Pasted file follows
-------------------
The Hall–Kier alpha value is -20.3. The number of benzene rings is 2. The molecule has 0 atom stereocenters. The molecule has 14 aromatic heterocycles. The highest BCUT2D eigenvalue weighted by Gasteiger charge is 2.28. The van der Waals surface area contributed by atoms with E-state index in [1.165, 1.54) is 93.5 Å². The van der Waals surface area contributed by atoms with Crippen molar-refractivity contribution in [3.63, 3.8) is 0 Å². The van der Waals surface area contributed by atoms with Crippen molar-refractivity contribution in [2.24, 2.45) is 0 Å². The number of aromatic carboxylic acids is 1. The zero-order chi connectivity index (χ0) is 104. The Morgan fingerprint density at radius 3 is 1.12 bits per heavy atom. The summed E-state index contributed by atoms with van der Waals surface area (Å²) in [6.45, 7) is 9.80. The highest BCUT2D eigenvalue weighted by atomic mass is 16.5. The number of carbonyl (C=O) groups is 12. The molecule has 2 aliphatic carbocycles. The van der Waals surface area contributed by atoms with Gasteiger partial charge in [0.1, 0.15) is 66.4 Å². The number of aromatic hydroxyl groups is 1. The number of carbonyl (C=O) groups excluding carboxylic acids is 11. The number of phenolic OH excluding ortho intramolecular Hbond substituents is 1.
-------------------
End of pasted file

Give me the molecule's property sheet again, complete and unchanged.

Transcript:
The Hall–Kier alpha value is -20.3. The number of benzene rings is 2. The molecule has 0 atom stereocenters. The molecule has 14 aromatic heterocycles. The highest BCUT2D eigenvalue weighted by Gasteiger charge is 2.28. The van der Waals surface area contributed by atoms with E-state index in [1.165, 1.54) is 93.5 Å². The van der Waals surface area contributed by atoms with Crippen molar-refractivity contribution in [3.63, 3.8) is 0 Å². The van der Waals surface area contributed by atoms with Crippen molar-refractivity contribution in [2.24, 2.45) is 0 Å². The number of aromatic carboxylic acids is 1. The zero-order chi connectivity index (χ0) is 104. The Morgan fingerprint density at radius 3 is 1.12 bits per heavy atom. The summed E-state index contributed by atoms with van der Waals surface area (Å²) in [6.45, 7) is 9.80. The highest BCUT2D eigenvalue weighted by atomic mass is 16.5. The number of carbonyl (C=O) groups is 12. The molecule has 2 aliphatic carbocycles. The van der Waals surface area contributed by atoms with Gasteiger partial charge in [0.1, 0.15) is 66.4 Å². The number of aromatic hydroxyl groups is 1. The number of carbonyl (C=O) groups excluding carboxylic acids is 11. The number of phenolic OH excluding ortho intramolecular Hbond substituents is 1.